Survey

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Origin

Middle English, from Anglo-French surveer, to look over, from sur- + veer to see

Definitions

  • 1a : to examine as to condition, situation, or value : appraise
b : to query (someone) in order to collect data for the analysis of some aspect of a group or area
  • 2: to determine and delineate the form, extent, and position of (as a tract of land) by taking linear and angular measurements and by applying the principles of geometry and trigonometry
  • 3: to view or consider comprehensively
  • 4: inspect, scrutinize <he surveyed us in a lordly way — Alan Harrington>

Description

Surveying or land surveying is the technique and science of accurately determining the terrestrial or three-dimensional position of points and the distances and angles between them. These points are usually on the surface of the Earth, and they are often used to establish land maps and boundaries for ownership or governmental purposes.

To accomplish their objective, surveyors use elements of geometry, engineering, trigonometry, mathematics, physics, and law.

An alternative definition, per the American Congress on Surveying and Mapping (ACSM), is the science and art of making all essential measurements to determine the relative position of points and/or physical and cultural details above, on, or beneath the surface of the Earth, and to depict them in a usable form, or to establish the position of points and/or details.

Furthermore, as alluded to above, a particular type of surveying known as "land surveying" (also per ACSM) is the detailed study or inspection, as by gathering information through observations, measurements in the field, questionnaires, or research of legal instruments, and data analysis in the support of planning, designing, and establishing of property boundaries. It involves the re-establishment of cadastral surveys and land boundaries based on documents of record and historical evidence, as well as certifying surveys (as required by statute or local ordinance) of subdivision plats/maps, registered land surveys, judicial surveys, and space delineation. Land surveying can include associated services such as mapping and related data accumulation, construction layout surveys, precision measurements of length, angle, elevation, area, and volume, as well as horizontal and vertical control surveys, and the analysis and utilization of land survey data.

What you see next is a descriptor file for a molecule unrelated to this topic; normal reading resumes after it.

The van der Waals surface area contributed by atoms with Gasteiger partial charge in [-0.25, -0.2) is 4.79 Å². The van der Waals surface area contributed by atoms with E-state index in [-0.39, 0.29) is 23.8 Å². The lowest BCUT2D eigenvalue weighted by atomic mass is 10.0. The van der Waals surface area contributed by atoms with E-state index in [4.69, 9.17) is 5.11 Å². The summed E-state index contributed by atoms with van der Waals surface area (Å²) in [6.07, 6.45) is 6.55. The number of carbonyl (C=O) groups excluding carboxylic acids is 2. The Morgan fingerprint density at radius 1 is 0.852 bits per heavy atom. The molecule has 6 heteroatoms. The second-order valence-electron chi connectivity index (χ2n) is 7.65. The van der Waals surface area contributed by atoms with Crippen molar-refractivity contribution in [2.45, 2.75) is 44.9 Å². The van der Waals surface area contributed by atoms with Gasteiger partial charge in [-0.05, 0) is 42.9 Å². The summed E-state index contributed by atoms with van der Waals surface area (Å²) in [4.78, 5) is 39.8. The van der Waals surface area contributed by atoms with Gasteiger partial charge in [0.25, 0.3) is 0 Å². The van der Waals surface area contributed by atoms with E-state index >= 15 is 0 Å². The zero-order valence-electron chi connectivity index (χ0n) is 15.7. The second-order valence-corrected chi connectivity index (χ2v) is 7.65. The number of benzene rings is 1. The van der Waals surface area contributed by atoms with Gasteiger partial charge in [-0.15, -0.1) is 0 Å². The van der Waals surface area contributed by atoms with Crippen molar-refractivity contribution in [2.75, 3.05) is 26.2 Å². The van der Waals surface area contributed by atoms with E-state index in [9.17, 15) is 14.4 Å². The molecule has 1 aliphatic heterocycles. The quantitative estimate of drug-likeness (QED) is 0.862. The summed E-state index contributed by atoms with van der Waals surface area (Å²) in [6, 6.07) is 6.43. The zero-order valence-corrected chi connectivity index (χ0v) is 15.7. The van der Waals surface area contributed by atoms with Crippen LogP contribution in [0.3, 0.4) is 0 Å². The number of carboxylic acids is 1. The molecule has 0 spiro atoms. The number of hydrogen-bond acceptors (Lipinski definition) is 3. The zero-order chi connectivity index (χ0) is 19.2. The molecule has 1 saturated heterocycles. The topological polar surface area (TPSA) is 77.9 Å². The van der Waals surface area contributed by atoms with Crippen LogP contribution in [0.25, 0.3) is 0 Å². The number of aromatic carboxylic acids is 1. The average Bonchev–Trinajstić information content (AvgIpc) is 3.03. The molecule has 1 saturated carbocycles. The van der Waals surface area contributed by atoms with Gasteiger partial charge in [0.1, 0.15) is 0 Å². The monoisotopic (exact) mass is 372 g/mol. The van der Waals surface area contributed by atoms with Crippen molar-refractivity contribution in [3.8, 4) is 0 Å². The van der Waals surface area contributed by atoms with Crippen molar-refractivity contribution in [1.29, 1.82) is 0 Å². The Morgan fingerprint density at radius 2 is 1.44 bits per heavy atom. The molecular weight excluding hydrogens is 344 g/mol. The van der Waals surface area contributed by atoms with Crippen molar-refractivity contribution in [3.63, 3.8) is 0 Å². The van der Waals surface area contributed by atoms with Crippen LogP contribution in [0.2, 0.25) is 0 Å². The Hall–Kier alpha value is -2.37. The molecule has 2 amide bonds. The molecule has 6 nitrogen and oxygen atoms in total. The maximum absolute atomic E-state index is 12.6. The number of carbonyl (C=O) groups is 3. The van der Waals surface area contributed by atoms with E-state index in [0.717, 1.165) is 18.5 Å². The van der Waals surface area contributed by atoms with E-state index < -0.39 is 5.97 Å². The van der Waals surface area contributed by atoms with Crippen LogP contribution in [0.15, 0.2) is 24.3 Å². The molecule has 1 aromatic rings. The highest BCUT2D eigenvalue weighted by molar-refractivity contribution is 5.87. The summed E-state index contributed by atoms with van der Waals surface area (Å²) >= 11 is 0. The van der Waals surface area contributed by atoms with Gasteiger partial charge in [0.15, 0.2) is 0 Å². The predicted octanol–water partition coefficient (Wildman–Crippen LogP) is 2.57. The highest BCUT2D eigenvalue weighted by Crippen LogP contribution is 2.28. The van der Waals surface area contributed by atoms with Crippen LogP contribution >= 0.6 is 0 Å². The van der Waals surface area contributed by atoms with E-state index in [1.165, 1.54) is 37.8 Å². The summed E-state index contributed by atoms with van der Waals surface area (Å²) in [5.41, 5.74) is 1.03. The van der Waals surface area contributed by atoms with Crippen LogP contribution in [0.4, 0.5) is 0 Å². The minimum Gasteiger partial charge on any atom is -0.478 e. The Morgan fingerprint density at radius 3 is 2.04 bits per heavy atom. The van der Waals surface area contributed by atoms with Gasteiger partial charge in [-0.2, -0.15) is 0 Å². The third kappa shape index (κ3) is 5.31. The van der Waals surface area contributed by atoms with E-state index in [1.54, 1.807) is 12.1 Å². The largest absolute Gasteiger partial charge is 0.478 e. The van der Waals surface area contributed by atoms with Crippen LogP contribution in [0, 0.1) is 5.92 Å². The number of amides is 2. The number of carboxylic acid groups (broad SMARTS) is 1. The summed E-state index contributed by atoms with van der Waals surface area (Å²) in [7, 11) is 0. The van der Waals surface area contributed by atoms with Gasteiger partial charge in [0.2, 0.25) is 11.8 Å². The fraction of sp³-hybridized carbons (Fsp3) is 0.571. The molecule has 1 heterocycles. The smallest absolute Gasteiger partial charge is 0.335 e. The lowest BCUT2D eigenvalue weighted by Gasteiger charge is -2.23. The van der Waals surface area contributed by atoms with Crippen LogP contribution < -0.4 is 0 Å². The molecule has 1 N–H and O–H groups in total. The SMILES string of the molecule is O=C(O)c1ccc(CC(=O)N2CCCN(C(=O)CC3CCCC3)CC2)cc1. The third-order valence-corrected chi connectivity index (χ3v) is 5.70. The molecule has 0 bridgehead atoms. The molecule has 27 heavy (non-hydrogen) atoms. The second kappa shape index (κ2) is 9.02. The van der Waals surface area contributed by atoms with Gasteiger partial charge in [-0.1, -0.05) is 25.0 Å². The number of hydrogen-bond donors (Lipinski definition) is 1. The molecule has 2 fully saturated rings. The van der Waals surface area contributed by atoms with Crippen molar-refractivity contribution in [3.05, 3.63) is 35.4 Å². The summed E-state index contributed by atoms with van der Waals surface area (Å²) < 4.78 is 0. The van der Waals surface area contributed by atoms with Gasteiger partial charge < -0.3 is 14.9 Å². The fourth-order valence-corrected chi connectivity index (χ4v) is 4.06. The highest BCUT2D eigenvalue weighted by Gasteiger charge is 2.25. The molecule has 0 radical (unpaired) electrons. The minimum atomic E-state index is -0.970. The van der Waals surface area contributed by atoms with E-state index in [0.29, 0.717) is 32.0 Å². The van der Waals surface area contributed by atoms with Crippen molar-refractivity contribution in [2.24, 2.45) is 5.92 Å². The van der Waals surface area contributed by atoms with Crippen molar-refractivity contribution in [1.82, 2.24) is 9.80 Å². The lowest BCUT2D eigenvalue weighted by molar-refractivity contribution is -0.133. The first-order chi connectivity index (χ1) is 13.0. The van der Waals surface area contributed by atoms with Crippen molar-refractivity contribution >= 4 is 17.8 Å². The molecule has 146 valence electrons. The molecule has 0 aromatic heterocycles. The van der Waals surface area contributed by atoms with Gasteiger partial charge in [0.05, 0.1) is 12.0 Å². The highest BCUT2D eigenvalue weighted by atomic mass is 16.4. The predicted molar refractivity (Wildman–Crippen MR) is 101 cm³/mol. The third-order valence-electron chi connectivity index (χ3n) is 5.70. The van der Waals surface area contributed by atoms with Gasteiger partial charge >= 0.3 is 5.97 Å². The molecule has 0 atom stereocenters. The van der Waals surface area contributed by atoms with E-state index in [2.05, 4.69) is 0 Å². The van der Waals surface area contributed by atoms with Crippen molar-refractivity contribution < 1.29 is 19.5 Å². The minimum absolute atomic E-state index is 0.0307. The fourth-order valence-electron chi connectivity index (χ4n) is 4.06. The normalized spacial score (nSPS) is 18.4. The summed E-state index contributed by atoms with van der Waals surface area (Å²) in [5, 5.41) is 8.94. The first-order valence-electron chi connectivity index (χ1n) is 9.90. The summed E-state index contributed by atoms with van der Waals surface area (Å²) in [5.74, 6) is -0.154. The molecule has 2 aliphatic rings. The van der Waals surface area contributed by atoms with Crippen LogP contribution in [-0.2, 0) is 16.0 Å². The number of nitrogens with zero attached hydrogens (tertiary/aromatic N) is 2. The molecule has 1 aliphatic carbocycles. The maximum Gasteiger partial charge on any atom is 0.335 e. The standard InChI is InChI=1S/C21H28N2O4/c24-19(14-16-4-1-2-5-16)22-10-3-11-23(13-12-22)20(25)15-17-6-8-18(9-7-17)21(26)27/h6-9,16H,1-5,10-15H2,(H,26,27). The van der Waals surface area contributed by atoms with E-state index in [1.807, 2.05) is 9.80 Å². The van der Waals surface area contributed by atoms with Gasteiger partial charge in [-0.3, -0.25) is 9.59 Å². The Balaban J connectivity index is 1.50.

Surveying has been an essential element in the development of the human environment since the beginning of recorded history (about 5,000 years ago). It is required in the planning and execution of nearly every form of construction. Its most familiar modern uses are in the fields of transport, building and construction, communications, mapping, and the definition of legal boundaries for land ownership.[1]